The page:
Find the proper time:

The best time to focus on your spirituality will depend on your lifestyle and what you seek to gain from your practice.  A regular practice has been shown to lead to an array of health benefits, such as improve concentration, reduce stress levels, and enhance the quality of sleep.  It is a discovery of self and spirituality, however, that is the goal, which will be in proportion to your commitment.  So find the time that works for you.

Experience indicates the time varies from one person to another, but the top choice is morning when we wake up and feel refreshed.  After work or during lunch are possibilities, when a needed break is welcome.  Whenever you feel overwhelmed or stressed out is good, and before bed when you can really unwind.  Decide on a time that you are able to remain alert, aware, and focused.

Create the appropriate setting:

You need to create space that’s right for you.  Things to keep in mind would include cutting out background noises, personalize your space, create soft lighting, add soft furnishings, and choose soothing colors.  Also consider using scents and candles, and other connections with nature, such as natural light and perhaps a serene painting or picture.  The space is yours, and should be up to you and what makes you feel most comfortable.

A corner will do, clean and uncluttered.  Work with it, and feel free to adjust and change it as you need to.  Just be sure it’s a ‘feel good’ space, and has the degree of privacy you need. 

Make the commitment:

Making a commitment is to promise to do something.  It is a firm decision or pledge that you make to do something in the future.  It is the act of binding yourself, intellectually and emotionally, to a course of action.  It should not be taken lightly.  It is also an action that is meant to help you achieve your goal.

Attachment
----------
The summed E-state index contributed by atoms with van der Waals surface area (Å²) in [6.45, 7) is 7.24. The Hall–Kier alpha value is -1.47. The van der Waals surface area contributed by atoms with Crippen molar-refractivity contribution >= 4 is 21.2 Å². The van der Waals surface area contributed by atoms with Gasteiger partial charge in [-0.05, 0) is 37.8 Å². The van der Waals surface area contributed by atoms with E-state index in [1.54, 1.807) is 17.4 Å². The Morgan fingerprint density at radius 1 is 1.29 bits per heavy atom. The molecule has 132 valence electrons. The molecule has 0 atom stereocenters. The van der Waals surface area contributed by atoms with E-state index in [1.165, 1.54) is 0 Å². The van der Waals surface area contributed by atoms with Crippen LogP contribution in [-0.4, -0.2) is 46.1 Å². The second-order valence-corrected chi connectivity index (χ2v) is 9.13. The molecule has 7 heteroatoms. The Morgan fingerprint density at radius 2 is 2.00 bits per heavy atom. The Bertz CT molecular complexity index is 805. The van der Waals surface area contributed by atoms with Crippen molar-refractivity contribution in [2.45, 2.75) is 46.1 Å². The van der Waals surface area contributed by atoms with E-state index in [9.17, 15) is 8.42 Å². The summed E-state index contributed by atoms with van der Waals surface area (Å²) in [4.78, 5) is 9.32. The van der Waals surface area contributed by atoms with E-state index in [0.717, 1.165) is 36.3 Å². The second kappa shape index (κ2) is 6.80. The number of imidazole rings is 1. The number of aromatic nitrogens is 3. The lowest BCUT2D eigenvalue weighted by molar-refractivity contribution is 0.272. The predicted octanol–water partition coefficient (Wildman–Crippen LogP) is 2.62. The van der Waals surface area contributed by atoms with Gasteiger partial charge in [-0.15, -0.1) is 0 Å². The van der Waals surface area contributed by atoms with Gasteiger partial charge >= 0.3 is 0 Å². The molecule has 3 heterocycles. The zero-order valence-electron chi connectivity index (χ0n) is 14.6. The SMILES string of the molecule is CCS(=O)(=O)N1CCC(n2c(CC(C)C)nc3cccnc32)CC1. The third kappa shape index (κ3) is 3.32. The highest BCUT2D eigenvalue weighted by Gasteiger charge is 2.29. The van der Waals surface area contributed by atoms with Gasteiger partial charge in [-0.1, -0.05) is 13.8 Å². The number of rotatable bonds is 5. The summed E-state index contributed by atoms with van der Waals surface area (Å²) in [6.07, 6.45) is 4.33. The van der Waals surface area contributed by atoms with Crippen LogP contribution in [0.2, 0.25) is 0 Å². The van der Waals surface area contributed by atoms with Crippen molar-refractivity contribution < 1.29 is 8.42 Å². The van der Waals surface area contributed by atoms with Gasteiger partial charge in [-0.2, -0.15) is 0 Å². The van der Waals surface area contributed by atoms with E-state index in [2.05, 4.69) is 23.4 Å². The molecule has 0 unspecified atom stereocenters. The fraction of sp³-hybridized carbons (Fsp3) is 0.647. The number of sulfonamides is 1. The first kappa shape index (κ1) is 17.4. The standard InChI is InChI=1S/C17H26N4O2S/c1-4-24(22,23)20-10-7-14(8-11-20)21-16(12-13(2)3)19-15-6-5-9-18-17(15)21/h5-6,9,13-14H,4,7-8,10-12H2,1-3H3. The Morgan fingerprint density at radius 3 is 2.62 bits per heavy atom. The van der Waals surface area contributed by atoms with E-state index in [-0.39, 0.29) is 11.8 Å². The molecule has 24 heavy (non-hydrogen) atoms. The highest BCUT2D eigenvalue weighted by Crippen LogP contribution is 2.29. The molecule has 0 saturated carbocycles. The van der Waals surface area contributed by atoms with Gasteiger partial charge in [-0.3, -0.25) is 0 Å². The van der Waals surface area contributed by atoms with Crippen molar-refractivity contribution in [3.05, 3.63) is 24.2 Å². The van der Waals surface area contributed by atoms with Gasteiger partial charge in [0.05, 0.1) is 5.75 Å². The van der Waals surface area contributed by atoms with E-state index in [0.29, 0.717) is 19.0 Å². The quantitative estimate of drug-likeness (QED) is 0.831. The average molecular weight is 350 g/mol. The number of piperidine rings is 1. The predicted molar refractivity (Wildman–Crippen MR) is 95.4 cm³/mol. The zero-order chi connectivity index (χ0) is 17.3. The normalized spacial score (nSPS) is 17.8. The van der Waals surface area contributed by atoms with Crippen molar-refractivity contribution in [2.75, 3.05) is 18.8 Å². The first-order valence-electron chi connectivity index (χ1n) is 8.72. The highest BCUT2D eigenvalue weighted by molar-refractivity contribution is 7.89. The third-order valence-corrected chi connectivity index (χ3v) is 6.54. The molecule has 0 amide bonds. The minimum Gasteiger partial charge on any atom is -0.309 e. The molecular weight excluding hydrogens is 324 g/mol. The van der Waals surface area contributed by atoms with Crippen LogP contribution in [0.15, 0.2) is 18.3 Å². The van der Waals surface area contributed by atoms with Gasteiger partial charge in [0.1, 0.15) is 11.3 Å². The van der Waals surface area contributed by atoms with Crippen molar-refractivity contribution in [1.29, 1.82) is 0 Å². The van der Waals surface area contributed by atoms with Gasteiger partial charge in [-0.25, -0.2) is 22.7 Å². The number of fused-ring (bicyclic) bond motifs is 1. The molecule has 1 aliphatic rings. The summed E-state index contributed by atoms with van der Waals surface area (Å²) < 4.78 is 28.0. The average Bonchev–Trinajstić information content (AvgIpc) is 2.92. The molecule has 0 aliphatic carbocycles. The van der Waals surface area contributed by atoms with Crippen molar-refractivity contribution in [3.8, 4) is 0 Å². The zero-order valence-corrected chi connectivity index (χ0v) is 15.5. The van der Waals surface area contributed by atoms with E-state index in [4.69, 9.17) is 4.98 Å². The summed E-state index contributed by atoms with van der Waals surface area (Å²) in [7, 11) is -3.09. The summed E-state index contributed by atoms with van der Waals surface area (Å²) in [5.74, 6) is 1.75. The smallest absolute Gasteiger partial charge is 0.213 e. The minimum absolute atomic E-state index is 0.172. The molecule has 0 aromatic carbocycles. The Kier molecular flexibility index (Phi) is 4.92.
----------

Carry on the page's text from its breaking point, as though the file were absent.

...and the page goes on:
This commitment demands that you set your goals, commit to the process, and have a plan.  It’s not important that you tell other people, but you can if it helps motivate you and hold you accountable.  Then you need to get started and reward yourself, although implementation of this process well be reward enough.  

(this completes the initial outline of Bringing things into Focus and Taking the next Steps – the future postings will hopefully help you to Continue your individual Spiritual Journey …)

(these are the last two parts of the outline under Bringing things into Focus)

Limitations:

There’s so much we do not know, and will never know.  That’s just the way ‘it is.’  We’re only human beings on this earth for a short time, and only conscious of this existence.  Even then we are often not aware of who and what we are, or what we could be.

We are such a small spec in the total universe.  The realization that everything is temporary is so hard to absorb.  It is difficult to even begin to comprehend, especially when we tend to push that concept away.  We don’t want to understand that.  It’s very scary, so why try to accept it. 

Our limitation is most often only ourselves.  Life often gets ‘thrown away’ with ‘key meetings.’  There’s a danger in working only on the outside.  It’s the inside we should be focusing on.  Look not at the event, as it’s about what happens to you on the inside.  The task is not to get pulled in.  It’s about losing our sense of self.